One day, as I was mutinously slathering it on while sitting under the rain tank outside our front door, I came up with a story that kind of all made it worth while.  My friend, Valena, was watching me.

"What is that stuff?"

"It's lotion for white people,"  it was the best way I could think of to translate, 'sunscreen'.

"It smells good.  Can I try some?"  This is when my idea drifted put through the misty back layers of my brain and planted itself at the forefront.

"I don't know .... "  I said, cutting her a sudden mysterious sideways glance.  "I'm not sure if the other white people would like it."  I lowered my voice to a conspiratorial whisper.  "You see, this lotion gives us our white skin.  See how white the lotion is?  If we didn't put it on, we would get as brown as you guys."  I pointed to the freckles climbing up my arms.  "See?  I'm not very good about putting the lotion on every day, and that's why I have brown spots.  Pamela (my mom) is angry at me because I forgot my white skin lotion today."

Valena's eyes widened and I could see she was weighing the veracity of my story in her mind.  "Can I try some?"

I paused a dramatic moment.

"Well, OK, but just a little bit.  And don't tell any of the other white skins you put it on."  I smoothed a quarter-sized drop onto her forearm and rubbed it in.  The residue sat palely on top of her skin.

"It works!"  she breathed.  I smugly applied the rest of the lotion to my own skin, feeling that somehow the wrongs in my universe had, for the moment, been righted.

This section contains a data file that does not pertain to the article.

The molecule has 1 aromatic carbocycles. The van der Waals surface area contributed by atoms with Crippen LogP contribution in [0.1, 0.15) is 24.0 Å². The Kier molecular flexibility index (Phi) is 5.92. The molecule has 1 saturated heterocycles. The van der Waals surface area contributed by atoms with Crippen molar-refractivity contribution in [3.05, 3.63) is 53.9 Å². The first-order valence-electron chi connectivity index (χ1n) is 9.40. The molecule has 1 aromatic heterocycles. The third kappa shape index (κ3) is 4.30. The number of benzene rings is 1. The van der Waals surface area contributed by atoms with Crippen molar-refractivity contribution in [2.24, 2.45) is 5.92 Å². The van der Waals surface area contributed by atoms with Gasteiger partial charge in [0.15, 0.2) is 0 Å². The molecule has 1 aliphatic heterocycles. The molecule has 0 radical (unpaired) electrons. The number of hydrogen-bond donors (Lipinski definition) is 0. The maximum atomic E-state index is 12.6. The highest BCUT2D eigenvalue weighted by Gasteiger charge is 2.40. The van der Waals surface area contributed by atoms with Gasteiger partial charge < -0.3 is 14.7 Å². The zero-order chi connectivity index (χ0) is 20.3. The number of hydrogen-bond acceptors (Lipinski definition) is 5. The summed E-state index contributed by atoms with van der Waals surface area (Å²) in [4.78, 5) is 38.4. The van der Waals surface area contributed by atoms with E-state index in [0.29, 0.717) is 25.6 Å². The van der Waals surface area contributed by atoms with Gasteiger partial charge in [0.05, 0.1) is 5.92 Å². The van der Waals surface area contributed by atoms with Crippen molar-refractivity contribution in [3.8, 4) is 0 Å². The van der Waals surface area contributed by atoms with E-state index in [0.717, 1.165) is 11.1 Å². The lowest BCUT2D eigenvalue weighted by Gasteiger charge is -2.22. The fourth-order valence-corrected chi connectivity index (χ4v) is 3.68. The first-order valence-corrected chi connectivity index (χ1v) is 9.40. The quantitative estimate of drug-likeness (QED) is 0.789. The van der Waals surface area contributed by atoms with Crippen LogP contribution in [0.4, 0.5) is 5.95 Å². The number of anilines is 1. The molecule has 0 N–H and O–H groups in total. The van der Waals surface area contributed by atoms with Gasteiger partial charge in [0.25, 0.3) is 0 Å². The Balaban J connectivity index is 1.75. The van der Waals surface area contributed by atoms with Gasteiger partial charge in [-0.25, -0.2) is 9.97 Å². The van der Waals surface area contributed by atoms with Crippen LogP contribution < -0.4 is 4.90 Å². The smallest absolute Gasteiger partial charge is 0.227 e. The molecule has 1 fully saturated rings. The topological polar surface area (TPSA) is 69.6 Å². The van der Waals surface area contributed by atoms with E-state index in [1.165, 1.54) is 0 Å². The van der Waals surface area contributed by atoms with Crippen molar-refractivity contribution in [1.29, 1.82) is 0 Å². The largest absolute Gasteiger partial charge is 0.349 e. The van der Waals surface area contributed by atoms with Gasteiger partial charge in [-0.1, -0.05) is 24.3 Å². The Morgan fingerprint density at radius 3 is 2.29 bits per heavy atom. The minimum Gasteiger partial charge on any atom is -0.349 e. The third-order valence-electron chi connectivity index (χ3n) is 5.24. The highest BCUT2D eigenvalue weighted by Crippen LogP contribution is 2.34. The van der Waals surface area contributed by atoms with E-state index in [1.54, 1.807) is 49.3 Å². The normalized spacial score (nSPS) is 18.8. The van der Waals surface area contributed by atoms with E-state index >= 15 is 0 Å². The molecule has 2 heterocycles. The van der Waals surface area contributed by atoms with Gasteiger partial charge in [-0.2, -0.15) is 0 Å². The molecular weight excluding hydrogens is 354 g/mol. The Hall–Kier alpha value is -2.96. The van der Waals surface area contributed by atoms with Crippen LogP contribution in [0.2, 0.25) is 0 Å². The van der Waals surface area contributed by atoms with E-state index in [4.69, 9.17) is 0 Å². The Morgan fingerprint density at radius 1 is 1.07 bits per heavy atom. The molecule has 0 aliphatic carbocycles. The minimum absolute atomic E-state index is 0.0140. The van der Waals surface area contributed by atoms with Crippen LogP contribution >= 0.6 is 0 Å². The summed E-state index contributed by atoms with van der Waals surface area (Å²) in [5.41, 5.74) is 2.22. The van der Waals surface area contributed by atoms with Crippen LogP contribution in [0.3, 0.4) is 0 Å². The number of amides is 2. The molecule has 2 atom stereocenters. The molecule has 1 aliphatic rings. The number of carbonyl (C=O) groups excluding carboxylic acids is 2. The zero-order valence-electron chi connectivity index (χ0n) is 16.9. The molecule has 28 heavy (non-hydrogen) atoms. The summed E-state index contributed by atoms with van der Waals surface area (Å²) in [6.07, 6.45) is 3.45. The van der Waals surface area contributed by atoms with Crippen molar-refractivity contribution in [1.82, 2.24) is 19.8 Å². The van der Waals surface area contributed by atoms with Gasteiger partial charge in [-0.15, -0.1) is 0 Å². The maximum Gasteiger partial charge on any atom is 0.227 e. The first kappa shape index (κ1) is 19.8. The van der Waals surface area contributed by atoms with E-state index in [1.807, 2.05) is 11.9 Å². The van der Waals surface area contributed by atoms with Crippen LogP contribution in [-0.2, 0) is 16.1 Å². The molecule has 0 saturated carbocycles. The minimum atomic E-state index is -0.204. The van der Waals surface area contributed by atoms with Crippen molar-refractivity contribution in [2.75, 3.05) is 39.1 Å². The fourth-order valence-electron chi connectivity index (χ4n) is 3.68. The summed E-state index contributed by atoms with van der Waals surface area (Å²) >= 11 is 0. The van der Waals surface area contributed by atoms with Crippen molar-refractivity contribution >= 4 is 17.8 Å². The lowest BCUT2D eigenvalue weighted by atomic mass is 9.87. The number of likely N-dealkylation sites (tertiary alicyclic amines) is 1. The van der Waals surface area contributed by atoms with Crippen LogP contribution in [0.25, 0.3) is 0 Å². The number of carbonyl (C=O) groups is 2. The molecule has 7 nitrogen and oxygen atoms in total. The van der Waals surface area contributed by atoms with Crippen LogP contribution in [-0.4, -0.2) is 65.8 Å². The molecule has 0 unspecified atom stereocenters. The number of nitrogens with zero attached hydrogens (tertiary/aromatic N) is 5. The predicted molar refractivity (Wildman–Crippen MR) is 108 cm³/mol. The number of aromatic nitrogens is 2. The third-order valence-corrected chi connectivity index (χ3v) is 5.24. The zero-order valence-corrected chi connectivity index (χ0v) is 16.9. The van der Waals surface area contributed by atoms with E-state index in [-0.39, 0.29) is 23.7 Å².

Tuesday, February 1, 2011

2011 Goals Revisited: February

So I read somewhere (or maybe I heard it) that most new years resolutions are discarded by February.  I really was serious when I wrote, in my 2011 Resolutions post, that I am a goal oriented person.  And I really do want to focus 'whole hog' on rebuilding, restoring, and deepening my family, my marriage, and myself.  So on the first of the month, every month, I will revisit my goals and give myself a grade on how I'm progressing.

Most of you might want to skip this post, except for the one or two who actually care enough to read something as dry as a goals list (hi, Mom and Dad).

Goal #1:  Focus on Scott.  
What surprised me this month was how I had to redefine what 'focusing' on my husband actually means.  I would have told you last year (and been right), that  I was focusing on him by helping him achieve his (our) goals.  However, this year I resolved to try to focus on restoring the 'oo-la-la' (if you nowudImean) back in our relationship.  I have to admit that I kind of did this.  I mean, poor Scott often gets the short end of the stick when it comes to me, the proverbial drippings in the pan after I've emotionally fed the kids all day.  Here are some things I consciously did to try to focus on him as my husband and knight in shining armor:  
1)  I fixed him a cup of coffee every morning to hand him when he got out of the shower.  
2)  We went on a date out of town.
3)  When I was feeling hormonal, I tried to keep telling myself that 'it' (whatever drama I was imagining at the time) was all in my head, and to therefore KEEP MY BIG MOUTH SHUT.
4)  I tried to have the house clean, kids calm, and me out of my comfies and into some cute outfit when he got home from work every day.  Sometimes this just didn't pan out (remember the froggy potty?).
5)  I texted him cute little things throughout the day.
6)  I reminded myself of what an amazingly wonderful guy he is, and looked at him through the eyes of an enthralled woman (this is very fun.  I recommend it for any wife!)
Overall, I did OK, but have a lot of area for improvement.